Article thumbnail

Pinus ponderosa alters nitrogen dynamics and diminishes the climate footprint in natural ecosystems of Patagonia

By Laura J. T. Hess and Amy Theresa Austin

Abstract

1. Understanding climate effects on plant?soil interactions in terrestrial ecosystems remains challenging due to the fact that floristic composition covaries with climate, particularly along rainfall gradients. It is difficult to separate effects of precipitation per se from those mediated indirectly through changes in species composition. As such, afforestation (the intentional planting of woody species) in terrestrial ecosystems provides an ecological opportunity to assess the relative importance of climate and vegetation controls on ecosystem processes. 2. We investigated the impacts of 35 years of afforestation on ecosystem N dynamics, in ecosystems ranging from arid shrub-steppe to closed-canopy forest in Patagonia, Argentina. Sites of natural vegetation and adjacent sites planted with a single exotic species, Pinus ponderosa, were identified in five precipitation regimes along a continuous gradient of 250?2200 mm mean annual precipitation (MAP). We evaluated C and N parameters of vegetation and soil, as well as natural abundance of 13C and 15N in leaves, roots, ectomycorrhizae (EcM) and soils. 3. In natural vegetation, most leaf traits (%N, C:N ratios, leaf mass per area, d15N values) demonstrated strong significant relationships with MAP, while these relationships were nearly absent in afforested sites. In addition, the EcM of native southern beech and pine trees were significantly enriched in 15N relative to leaves at all sites where they were present. While soil C and N pools in both vegetation types increased with MAP, overall pool sizes were significantly reduced in afforested sites. 4. Synthesis. Observed relationships between leaf traits and precipitation in natural vegetation may be driven largely by shifts in species composition and plant?soil interactions, rather than direct effects of precipitation. Our results suggest that a change in the species composition of the dominant vegetation is sufficient to alter C and N cycling independently of climate constraints: pine afforestation homogenized N dynamics across sites spanning an order of magnitude of MAP. These results highlight the important control of ectomycorrhizal associations in affecting C and N dynamics. Additionally, they serve to demonstrate that altering natural species composition alone is sufficient to cause large, detectable impacts on N turnover independently of direct climate effects.Fil: Hess, Laura J. T.. Consejo Nacional de Investigaciones Científicas y Técnicas. Oficina de Coordinación Administrativa Parque Centenario. Instituto de Investigaciones Fisiológicas y Ecológicas Vinculadas a la Agricultura; Argentina. Stanford University. Department of Environmental Earth System Science; Estados UnidosFil: Austin, Amy Theresa. Consejo Nacional de Investigaciones Científicas y Técnicas. Oficina de Coordinación Administrativa Parque Centenario. Instituto de Investigaciones Fisiológicas y Ecológicas Vinculadas a la Agricultura; Argentin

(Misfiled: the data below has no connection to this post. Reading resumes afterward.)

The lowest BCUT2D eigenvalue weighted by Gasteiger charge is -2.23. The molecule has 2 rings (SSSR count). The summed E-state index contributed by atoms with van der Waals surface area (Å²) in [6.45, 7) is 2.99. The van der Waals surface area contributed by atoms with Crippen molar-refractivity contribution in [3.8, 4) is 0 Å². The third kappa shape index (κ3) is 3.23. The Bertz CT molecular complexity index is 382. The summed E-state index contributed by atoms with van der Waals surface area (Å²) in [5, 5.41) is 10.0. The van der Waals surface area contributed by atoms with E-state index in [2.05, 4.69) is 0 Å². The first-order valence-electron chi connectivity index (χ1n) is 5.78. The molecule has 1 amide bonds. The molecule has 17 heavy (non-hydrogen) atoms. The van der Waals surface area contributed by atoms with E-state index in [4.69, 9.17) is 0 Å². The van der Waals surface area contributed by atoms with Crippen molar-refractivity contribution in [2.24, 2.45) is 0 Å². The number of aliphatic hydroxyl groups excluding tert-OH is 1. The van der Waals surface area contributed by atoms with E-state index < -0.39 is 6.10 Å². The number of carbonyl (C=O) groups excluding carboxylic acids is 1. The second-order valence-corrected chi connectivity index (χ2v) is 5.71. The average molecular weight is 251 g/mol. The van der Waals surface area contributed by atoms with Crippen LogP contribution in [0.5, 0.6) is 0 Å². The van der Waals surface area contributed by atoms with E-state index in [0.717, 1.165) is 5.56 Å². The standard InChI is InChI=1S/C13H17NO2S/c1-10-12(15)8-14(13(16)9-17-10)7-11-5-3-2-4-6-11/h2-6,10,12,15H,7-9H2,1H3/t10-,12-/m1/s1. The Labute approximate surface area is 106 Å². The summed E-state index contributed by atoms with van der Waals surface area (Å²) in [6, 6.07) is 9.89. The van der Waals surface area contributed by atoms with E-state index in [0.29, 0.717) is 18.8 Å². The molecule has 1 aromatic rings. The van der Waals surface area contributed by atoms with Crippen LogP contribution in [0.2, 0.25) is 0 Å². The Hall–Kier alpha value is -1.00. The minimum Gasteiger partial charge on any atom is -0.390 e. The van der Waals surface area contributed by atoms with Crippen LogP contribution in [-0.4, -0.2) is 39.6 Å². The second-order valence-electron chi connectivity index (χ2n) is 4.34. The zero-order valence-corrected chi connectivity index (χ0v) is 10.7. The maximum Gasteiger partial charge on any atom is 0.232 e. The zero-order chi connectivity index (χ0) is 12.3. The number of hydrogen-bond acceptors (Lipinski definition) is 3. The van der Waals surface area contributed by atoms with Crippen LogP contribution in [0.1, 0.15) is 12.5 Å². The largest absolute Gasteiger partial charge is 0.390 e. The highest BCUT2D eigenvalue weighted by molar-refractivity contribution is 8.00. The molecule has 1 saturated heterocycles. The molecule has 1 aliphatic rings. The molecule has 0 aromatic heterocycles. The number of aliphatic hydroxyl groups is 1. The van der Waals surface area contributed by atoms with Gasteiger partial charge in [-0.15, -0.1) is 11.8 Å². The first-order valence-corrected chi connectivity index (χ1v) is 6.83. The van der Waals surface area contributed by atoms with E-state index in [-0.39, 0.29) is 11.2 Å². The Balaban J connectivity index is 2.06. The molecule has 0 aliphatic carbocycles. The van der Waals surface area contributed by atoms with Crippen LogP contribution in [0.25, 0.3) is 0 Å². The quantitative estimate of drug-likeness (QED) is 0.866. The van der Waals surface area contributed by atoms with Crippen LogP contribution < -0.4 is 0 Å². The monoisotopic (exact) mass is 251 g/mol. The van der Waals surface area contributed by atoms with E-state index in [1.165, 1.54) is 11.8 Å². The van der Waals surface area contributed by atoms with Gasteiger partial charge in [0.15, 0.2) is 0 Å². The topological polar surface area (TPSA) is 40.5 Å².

Topics: PLANT-SOIL INTERACTIONS, TEMPERATE FOREST, STABLE ISOTOPES 15N, NITROGEN CYCLING, Ecología, Ciencias Biológicas, CIENCIAS NATURALES Y EXACTAS
Publisher: Wiley
Year: 2014
DOI identifier: 10.1111/1365-2745.12228/abstract
OAI identifier: oai:ri.conicet.gov.ar:11336/4158
Provided by: CONICET Digital
Journal:
Download PDF:
Sorry, we are unable to provide the full text but you may find it at the following location(s):
  • http://hdl.handle.net/11336/41... (external link)
  • Suggested articles


    To submit an update or takedown request for this paper, please submit an Update/Correction/Removal Request.